• Content-length
  • Making your content user friendly

Finding the Best Keyword Placement

Just because you’ve found some amazing and low competition keywords to put into your blog doesn’t mean your work is done.

Placement matters, especially to Google. Understanding where you should place keywords within a blog is important.

To understand this section, make sure you know about title tags, meta descriptions, and heading classifications. If your knowledge on these terms is limited, be sure to check out a title tag optimization guide.

So, where is the best place to put your selected keywords?

Well, before you place your keywords, find the one keyword that you absolutely want to rank. We call this your target keyword, and it takes the most priority.

You’ll want to incorporate that keyword in your title tag, preferably near the beginning of the tag.

You can fit maybe one other keyword in the title tag, but if you can’t, it’s not a big deal. Title tags are meant to be 70 characters or under, so it’s not like you have a lot to work with anyways!

Another great place to put your target keyword is in your URL. The URL of your post carries a lot of keyword relevance in the eyes of Google, so make sure you have your target keyword embedded within the URL.

Inserting your target keyword in the title tag and your URL is essential, but we don’t end there with our efforts.

Here are a few other places where your target keyword should make an appearance:

  • In your main page heading (H1 tag).
  • In at least one page subheading (H2, H3, etc. tag).
  • In the first paragraph of your content.
  • In your meta description, preferably near the beginning.
  • In at least one of your internal links (a page within your site linking to your new page).
  • In your alt attribute for a relevant image on your page.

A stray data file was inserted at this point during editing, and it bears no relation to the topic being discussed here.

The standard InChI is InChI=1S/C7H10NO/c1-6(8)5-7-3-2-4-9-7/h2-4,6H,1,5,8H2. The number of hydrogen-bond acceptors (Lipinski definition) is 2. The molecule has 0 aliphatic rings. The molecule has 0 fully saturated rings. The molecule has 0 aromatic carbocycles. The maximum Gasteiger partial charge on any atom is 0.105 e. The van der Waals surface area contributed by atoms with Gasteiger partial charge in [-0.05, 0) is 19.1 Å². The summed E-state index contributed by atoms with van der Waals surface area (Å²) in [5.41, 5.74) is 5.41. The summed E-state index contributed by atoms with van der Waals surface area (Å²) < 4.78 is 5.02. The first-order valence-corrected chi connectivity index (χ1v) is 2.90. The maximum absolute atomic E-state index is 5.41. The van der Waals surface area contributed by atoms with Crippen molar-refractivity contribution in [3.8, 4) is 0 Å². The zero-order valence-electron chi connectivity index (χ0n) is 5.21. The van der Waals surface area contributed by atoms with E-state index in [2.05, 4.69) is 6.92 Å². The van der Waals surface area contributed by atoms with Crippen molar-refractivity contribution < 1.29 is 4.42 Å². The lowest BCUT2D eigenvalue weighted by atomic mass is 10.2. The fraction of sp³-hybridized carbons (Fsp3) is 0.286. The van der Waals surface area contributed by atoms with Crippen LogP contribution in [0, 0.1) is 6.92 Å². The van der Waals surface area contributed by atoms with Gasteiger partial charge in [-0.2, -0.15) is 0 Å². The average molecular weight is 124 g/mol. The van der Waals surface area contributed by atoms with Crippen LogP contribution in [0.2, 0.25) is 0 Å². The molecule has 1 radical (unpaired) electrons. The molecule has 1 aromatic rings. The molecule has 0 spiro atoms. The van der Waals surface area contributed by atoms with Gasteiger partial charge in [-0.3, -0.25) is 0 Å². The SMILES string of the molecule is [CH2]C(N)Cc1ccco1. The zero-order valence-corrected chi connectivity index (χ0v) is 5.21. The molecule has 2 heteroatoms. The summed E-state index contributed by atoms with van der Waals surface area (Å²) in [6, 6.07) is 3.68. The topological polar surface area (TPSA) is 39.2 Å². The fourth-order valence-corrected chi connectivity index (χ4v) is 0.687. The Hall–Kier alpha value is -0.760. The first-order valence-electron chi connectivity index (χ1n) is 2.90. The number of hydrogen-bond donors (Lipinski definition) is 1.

• In the file name of that image.

We know there’s several places to incorporate your target keyword, but doing so gives you the best chance for success when trying to rank for that specific keyword.

Otherwise, you could be missing out on multiple opportunities to get your blog post ranking.

What about your secondary keywords?

We haven’t forgotten, don’t worry. Your secondary keywords are important too. If you couldn’t fit any secondary keywords into the main titles and headings, that’s ok.

Find some places within your actual content to place those keywords.

Keyword Placement for Content Strategy
Keyword Placement guide from Wordstream.com

A great way to support your secondary keywords and improve keyword relevance is by using them as anchor text through an internal link on another page of your site, and pointing the link to your new page.


500-word blog posts just don’t cut it anymore. You’re going to need to put some meat on those bones.

Research shows that the average content length of pages ranking in the top 10 is around 1900 words. While you are not guaranteed to get a top position in the rankings with content around 1900 words, it certainly will help.

Not every post in the top 10 is 1900 words either. If you stick anywhere from 1600-2300 words, you should be in good shape.

If you can’t reach the minimum word count, consider adding infographics, videos, or any other content-rich assets to increase the value of your page.

If you want to go next-level when improving your content, consider adding a video. Make sure this video is relevant to your blog post and is original.

Visuals are becoming more of a necessity when it comes to content creation. People love content that immerses them, and videos do just that.

At the end of the day, Google doesn’t select pages with a whole bunch of valuable content just because your word length is what it needs to be.

Google chooses pages to rank higher than others based on how well they perform and enhance the user experience. It’s no secret that blog posts with richer page content perform better in the SERPs because of this.

Internal Linking

One way Google determines how to rank each one of your pages is through your internal link structure. Part of having a well built out website involves proper internal links, so make sure your blog posts reflect the same standards.

You should always have a few internal links within the content of your blog post. These internal links should have anchor text that carries your primary or secondary keywords of the pages you are internal linking to.

By adding anchor text with your keywords, Google can assess the relevance of your internal link.

Internal Linking for content strategy
How Google discover pages by Semrush.com

Avoid putting internal links in unnatural spots. Google has caught up with black hat SEO content strategies that involve internal links with keywords that are not relevant by looking at the text surrounding your anchor text.